Artificial Intelligence is definitely one of the most novel and groundbreaking technologies that has risen to popularity in the past few years. It has slithered itself into nearly every piece of technology we use, from the popular assistants Siri and Google Now to self-driving cars and busses. It’s inevitable that it would reach electronic music, as artists in the scene are always looking for new tech to use. Everyone’s favorite company, Google, has made strides in musical AI tools and a research group in Spain has even created their own composer.
N-Synth is a new synthesizer created by the amazingly smart folks at Google that combines sounds together using machine learning techniques to create entirely new sounds that would be extremely difficult to craft with normal synths. You can try it yourself here. It’d be cool to see artists in the electronic music scene using this sort of tech. I can just imagine the beautiful sound of a Sitar Cow in one of Hardwell’s drops. Magenta, the Google Brain branch which specializes in applying machine learning to music, has also crafted a fun little experiment that allows you to play a duet with it’s AI. It’s response time is fairly slow and it’s difficult to listen to but I can’t help but think that Pretty Lights might implement it in his live setup one day. Jokes aside, it’s fascinating how artificial intelligence can aid our creative process and allow artists to create never before heard compositions.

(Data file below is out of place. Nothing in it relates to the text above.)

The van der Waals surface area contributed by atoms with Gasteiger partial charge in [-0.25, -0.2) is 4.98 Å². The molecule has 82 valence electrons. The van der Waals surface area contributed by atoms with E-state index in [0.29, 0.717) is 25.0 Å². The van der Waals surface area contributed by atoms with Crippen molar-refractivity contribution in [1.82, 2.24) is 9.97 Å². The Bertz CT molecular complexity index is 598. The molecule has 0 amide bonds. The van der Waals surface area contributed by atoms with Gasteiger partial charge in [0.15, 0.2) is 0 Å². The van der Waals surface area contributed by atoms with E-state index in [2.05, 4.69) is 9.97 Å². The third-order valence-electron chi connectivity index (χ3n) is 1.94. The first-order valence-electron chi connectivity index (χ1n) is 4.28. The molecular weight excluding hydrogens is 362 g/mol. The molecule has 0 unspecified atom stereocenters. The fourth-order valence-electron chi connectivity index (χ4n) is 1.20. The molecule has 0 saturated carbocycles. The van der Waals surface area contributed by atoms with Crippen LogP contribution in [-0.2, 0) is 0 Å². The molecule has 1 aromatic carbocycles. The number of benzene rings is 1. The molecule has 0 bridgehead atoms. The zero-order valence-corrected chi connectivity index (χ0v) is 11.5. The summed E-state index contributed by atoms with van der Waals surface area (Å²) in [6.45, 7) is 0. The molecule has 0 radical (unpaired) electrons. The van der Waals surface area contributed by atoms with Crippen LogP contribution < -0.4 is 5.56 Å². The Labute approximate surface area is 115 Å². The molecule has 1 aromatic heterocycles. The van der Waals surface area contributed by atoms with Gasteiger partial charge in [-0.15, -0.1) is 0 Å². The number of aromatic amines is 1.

However, computers quickly got bored of aiding those pesky artists and started making music on their own. Here’s where we define a new type of electronic music: instead of an artist using electronic instruments or software to create, it is the program itself that composes. The electronics are creating music (haha). We thought music to be an innately human quality, but it’s difficult nowadays for one to tell the difference between computer generated music and that created by a human, putting a new spin on what electronic music is.
Iamus, a computer located in Málaga, Spain, is considered to be the first original artist that isn’t human. Its programmers informed it of a few rules, such as how many notes a person could play at a time on a piano and some basic music theory. They then created an algorithm that allows Iamus to take these rules and create compositions that people could then perform. Listen to it’s first composition here:
Iamus mainly composes avant-garde classical music, but its creators, Melomics Media, have spawned a new system, Melomics109, that composes pop and many other genres. One could argue that the programmer is the artist or that Iamus isn’t human because it “simply follows theory”, but it is apparent that the computer has its own, unique style. At the least, it is extremely thought-provoking, questions our fragile sense of human reality, and inspires artists to create more. We don’t want computers to be stealing our artist’s jobs as well, huh?
Can you tell the difference between computationally composed music and human music? Here’s a little musical Turing Test:
Another interesting AI that composes jazz: